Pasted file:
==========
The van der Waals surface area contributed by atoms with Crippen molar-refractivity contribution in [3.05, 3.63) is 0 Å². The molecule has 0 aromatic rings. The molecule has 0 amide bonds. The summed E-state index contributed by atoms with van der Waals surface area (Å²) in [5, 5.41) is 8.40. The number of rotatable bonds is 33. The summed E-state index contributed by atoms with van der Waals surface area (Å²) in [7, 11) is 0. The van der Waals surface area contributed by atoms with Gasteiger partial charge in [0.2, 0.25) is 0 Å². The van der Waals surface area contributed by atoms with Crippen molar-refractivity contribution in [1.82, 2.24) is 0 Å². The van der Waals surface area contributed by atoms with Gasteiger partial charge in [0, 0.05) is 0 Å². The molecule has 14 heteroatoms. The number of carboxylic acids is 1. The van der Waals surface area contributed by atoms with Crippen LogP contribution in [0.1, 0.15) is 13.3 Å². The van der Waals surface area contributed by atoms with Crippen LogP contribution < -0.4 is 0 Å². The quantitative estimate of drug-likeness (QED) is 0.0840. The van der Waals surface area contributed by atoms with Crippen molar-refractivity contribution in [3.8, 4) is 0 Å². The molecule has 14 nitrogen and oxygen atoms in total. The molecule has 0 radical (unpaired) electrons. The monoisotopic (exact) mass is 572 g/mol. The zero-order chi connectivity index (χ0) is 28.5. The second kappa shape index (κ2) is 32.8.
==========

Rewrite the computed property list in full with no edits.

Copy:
The van der Waals surface area contributed by atoms with Crippen molar-refractivity contribution in [3.05, 3.63) is 0 Å². The molecule has 0 aromatic rings. The molecule has 0 amide bonds. The summed E-state index contributed by atoms with van der Waals surface area (Å²) in [5, 5.41) is 8.40. The number of rotatable bonds is 33. The summed E-state index contributed by atoms with van der Waals surface area (Å²) in [7, 11) is 0. The van der Waals surface area contributed by atoms with Gasteiger partial charge in [0.2, 0.25) is 0 Å². The van der Waals surface area contributed by atoms with Crippen molar-refractivity contribution in [1.82, 2.24) is 0 Å². The van der Waals surface area contributed by atoms with Gasteiger partial charge in [0, 0.05) is 0 Å². The molecule has 14 heteroatoms. The number of carboxylic acids is 1. The van der Waals surface area contributed by atoms with Crippen LogP contribution in [0.1, 0.15) is 13.3 Å². The van der Waals surface area contributed by atoms with Crippen LogP contribution < -0.4 is 0 Å². The quantitative estimate of drug-likeness (QED) is 0.0840. The van der Waals surface area contributed by atoms with Crippen molar-refractivity contribution in [3.8, 4) is 0 Å². The molecule has 14 nitrogen and oxygen atoms in total. The molecule has 0 radical (unpaired) electrons. The monoisotopic (exact) mass is 572 g/mol. The zero-order chi connectivity index (χ0) is 28.5. The second kappa shape index (κ2) is 32.8.